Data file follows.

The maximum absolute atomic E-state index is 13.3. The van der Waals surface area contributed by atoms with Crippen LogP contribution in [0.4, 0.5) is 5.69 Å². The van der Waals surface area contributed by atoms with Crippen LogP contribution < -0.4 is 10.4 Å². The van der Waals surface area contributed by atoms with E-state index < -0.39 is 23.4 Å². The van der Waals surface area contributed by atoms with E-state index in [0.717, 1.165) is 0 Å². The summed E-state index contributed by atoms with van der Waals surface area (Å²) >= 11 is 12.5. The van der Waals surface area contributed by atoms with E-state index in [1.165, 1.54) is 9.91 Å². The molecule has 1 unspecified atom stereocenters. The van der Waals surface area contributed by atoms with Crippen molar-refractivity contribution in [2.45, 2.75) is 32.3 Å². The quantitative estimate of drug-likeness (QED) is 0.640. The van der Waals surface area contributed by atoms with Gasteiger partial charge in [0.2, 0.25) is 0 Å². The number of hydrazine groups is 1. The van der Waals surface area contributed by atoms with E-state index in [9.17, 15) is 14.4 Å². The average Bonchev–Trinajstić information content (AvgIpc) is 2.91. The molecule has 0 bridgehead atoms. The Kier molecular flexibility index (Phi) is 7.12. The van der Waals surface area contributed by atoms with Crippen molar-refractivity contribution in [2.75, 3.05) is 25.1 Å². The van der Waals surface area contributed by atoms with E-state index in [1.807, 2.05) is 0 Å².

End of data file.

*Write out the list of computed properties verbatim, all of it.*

The maximum absolute atomic E-state index is 13.3. The van der Waals surface area contributed by atoms with Crippen LogP contribution in [0.4, 0.5) is 5.69 Å². The van der Waals surface area contributed by atoms with Crippen LogP contribution < -0.4 is 10.4 Å². The van der Waals surface area contributed by atoms with E-state index < -0.39 is 23.4 Å². The van der Waals surface area contributed by atoms with E-state index in [0.717, 1.165) is 0 Å². The summed E-state index contributed by atoms with van der Waals surface area (Å²) >= 11 is 12.5. The van der Waals surface area contributed by atoms with E-state index in [1.165, 1.54) is 9.91 Å². The molecule has 1 unspecified atom stereocenters. The van der Waals surface area contributed by atoms with Crippen molar-refractivity contribution in [2.45, 2.75) is 32.3 Å². The quantitative estimate of drug-likeness (QED) is 0.640. The van der Waals surface area contributed by atoms with Gasteiger partial charge in [0.2, 0.25) is 0 Å². The number of hydrazine groups is 1. The van der Waals surface area contributed by atoms with E-state index in [9.17, 15) is 14.4 Å². The average Bonchev–Trinajstić information content (AvgIpc) is 2.91. The molecule has 0 bridgehead atoms. The Kier molecular flexibility index (Phi) is 7.12. The van der Waals surface area contributed by atoms with Crippen molar-refractivity contribution in [2.75, 3.05) is 25.1 Å². The van der Waals surface area contributed by atoms with E-state index in [1.807, 2.05) is 0 Å².